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56 [SHE01] Shenoy, A., “Persistent Object Manager,” Master’s Thesis, Department of Computer and Information Science and Engineering, University of Florida, Gainesville, Florida, 2001. [STO88] Stonebraker, M., Hanson, E.N. and Potamianos, S., “The POSTGRES Rule Manager,” IEEE Transactions on Software Engineering, vol. 14, no, 7, July 1988. [SU00a] Su, S.Y.W., Huang, C. and Hammer, J., “A Replicable Web-based Negotiation Server for E Commerce,” Thirty-third Hawaii International Conference on System Science (HICSS-33), Wailea, Maui, Hawaii, January 4-7, 2000 [SU00b] Su, S. Y. W. and Lam, H., “IKnet: Scalable Infrastructure for Achieving Internet-based Knowledge Network,” Proceedings of the International Conference on Advances in Infrastructure for Electronic Business, Science, and Education on the Internet, l’Aquila, Rome, Italy, July 31-August 6, 2000. [SU01] Su, S. Y. W., Huang, C, Hammer, J., Huang, Y., Li, H., Wang, L., Liu, Y., Pluempitiwiriyawej, C., Lee, M., and Lam, H., "An Internet-based Negotiation Server for E Commerce", VLDB Journal, vol. 10, no. 1, August 2001. [SU87] Su, S. Y. W., Dujmovic, J., Batory, D. S., Navathe, S.B. and Elnicki, R., “A Cost-Benefit Decision Model: Analysis, Comparison, and Selection of Database Management Systems.” ACM Transactions on Database Systems, vol. 12, no. 3, September 1987. [SU97] Su, S. Y. W. and Yu, T. F., “Distributed Information Mediation and Query Processing in a CORBA Environment,” International Symposium on Digital Media Information Base, Nara, Japan, Nov. 26-28, 1997. [WD96] Widom, J., “Active Database Systems: Triggers and Rules for Advanced Database Processing,” Morgan Kaufmann, San Francisco, CA, 1996 [YU01] Yu, F., “A Cost Benefit Evaluation Server for supporting general decision-making,” Master’s Thesis, Department of Computer and Information Science and Engineering, University of Florida, Gainesville, Florida, 2001.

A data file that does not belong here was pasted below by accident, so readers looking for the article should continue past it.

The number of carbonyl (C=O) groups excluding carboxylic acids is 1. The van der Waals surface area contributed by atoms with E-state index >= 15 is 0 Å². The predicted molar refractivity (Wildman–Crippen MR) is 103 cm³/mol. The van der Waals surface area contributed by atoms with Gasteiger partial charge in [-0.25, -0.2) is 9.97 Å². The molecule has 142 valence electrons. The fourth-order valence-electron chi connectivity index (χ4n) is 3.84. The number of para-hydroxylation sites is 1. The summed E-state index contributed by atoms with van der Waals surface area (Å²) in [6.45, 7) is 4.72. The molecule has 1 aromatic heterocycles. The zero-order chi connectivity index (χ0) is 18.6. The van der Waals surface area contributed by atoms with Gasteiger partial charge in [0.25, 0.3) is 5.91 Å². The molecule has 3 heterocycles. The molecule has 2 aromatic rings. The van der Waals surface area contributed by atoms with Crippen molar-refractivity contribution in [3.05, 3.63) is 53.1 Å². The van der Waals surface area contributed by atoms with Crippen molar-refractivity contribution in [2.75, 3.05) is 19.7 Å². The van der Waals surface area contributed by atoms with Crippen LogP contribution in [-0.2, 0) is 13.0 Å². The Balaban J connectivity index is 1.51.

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BIOGRAPHICAL SKETCH Rakesh Lodha was born on April 6, 1976 in Barshi, Maharashtra, India. He received a bachelor’s degree in mechanical engineering, securing a First Class with Honors from the University of Bombay, Bombay, India, in July 1997. From 1997 to 1999, he was a management trainee for Rohit Inc, a supply-chain distributor, India. He joined the University of Florida in May 2000 to pursue a master’s degree in computer science and engineering. He has been a research assistant and teaching assistant during his studies at the University of Florida. His research interests include supply-chain management, databases, and e-commerce. 57